Docent Johanna Ikävalko started as Director of the Arctic Centre at the beginning of February. What are her first impressions of the new job and her goals as a director?
Ikävalko is a polar biologist who has held leading positions in the Finnish Meteorological Institute, the Ministry of Transport and Communications and the Academy of Finland. In recent years, she has worked alongside the Finnish Meteorological Institute as a consultant for the Arctic Monitoring Assessment Program Secretariat in the Arctic Council.
Why did you apply for the position of Director of the Arctic Centre?
– I feel strongly that I am an Arctic expert. My expertise is extensive rather than deep, and I have strong networks in almost all research areas of the Arctic Centre. In the national administration, I have been involved in every sphere connected with Arctic matters. In the Arctic Centre, I will be able to use my expertise and networks and bring benefits to the entire field of Arctic activities.
At the time of the interview, Ikävalko had completed her first week as the director. She had met members of the research groups, administrative staff and employees of the Science Centre and Science Communications.
What is your first impression of the Arctic Centre?
– I have encountered diversity, dynamism and warmth, a sense of community. The things people are working on here in the Arctic Centre are diverse, and the work community is international and colourful. The field of expertise is very broad.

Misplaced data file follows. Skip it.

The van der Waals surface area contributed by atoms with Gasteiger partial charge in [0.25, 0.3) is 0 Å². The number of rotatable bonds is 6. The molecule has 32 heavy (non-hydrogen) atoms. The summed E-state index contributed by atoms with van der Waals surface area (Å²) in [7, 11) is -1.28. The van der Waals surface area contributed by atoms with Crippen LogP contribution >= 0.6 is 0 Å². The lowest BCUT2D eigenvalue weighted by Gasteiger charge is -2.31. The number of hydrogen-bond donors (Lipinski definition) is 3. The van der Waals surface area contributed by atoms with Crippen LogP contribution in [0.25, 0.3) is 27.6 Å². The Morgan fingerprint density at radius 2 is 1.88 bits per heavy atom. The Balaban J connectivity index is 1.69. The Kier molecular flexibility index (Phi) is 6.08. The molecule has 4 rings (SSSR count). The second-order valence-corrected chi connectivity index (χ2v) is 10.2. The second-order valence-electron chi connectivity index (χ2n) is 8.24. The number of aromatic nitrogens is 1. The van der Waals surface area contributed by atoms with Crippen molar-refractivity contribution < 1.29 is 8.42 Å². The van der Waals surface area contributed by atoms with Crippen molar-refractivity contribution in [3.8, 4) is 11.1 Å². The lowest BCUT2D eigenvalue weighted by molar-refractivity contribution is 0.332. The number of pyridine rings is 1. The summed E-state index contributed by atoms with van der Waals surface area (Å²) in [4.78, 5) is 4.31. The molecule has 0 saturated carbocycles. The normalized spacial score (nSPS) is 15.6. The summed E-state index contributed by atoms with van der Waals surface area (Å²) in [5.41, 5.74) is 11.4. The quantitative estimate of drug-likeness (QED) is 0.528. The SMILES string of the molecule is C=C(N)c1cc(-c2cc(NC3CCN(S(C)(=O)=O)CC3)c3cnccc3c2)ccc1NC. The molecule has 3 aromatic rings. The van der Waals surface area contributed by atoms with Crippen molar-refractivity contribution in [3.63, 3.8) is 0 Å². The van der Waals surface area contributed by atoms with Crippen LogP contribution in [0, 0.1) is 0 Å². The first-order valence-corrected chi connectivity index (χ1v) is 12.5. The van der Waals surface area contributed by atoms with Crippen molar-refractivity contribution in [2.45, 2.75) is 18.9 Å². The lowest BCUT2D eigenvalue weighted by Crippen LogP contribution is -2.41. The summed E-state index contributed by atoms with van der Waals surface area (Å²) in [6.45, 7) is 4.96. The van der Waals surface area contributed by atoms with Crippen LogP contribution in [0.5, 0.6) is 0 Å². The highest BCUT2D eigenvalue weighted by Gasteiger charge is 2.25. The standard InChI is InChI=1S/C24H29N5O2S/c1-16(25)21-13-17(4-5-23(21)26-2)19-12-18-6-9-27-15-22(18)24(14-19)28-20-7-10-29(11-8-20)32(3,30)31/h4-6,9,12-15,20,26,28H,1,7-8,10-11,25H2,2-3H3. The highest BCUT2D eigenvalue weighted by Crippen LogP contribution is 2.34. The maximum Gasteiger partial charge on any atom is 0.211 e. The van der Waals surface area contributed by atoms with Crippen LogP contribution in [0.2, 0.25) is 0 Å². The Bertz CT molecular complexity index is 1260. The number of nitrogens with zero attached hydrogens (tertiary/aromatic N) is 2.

What are your goals as the director?
– I want to raise the external profile of the Arctic Centre. We are the hub of Arctic expertise and information regarding sustainable development, health, and prosperity in the Arctic region, but we are not yet sufficiently well organised as one.
The new director Ikävalko is only starting to explore concrete measures. However, she has an idea of creating a Database of Arctic Experts. It would help show Arctic Centre as a repository of knowledge and demonstrate the researchers’ expertise to different target groups.
– Research in the Arctic Centre is truly diverse, but at the moment we do not have any distinct crown jewels – on the outside, the centre may seem somewhat dull. We need to refine the existing knowledge for different purposes, and for that we need experts in science communication and we also need to train the researchers.
What is the meaning of Arctic for the new director of the Arctic Centre?
– The Arctic means not only uniqueness but also being at the centre. The Arctic region is not geographically central, but it is crucial on a global scale as it regulates global climate change processes. The uniqueness is related to people and nature and also to these processes. It is an honour to work for the Arctic region.
Ikävalko’s new and still quite empty office is located in Arctic Centre premises in the Arktikum building near Rovaniemi city centre. Are we now in the Arctic region?
– Yes, we are. In Rovaniemi, the Arctic has a strong impact on everything that takes place: everyday life, economy, traffic, the state of mind. Here, the Arctic is a natural part of everything, not just a tourist attraction.
Ikävalko will move to Rovaniemi during the spring. Her mother lives in Kerava and her son in Lahti, so the road will still lead to Southern Finland, but Rovaniemi will be home.
– In the job interview, I already said that I would not become a commuting director. The director must be present and committed to the work community.
Text: Marjo Laukkanen
Photo: Santeri Happonen
Translation: Maija Myllylä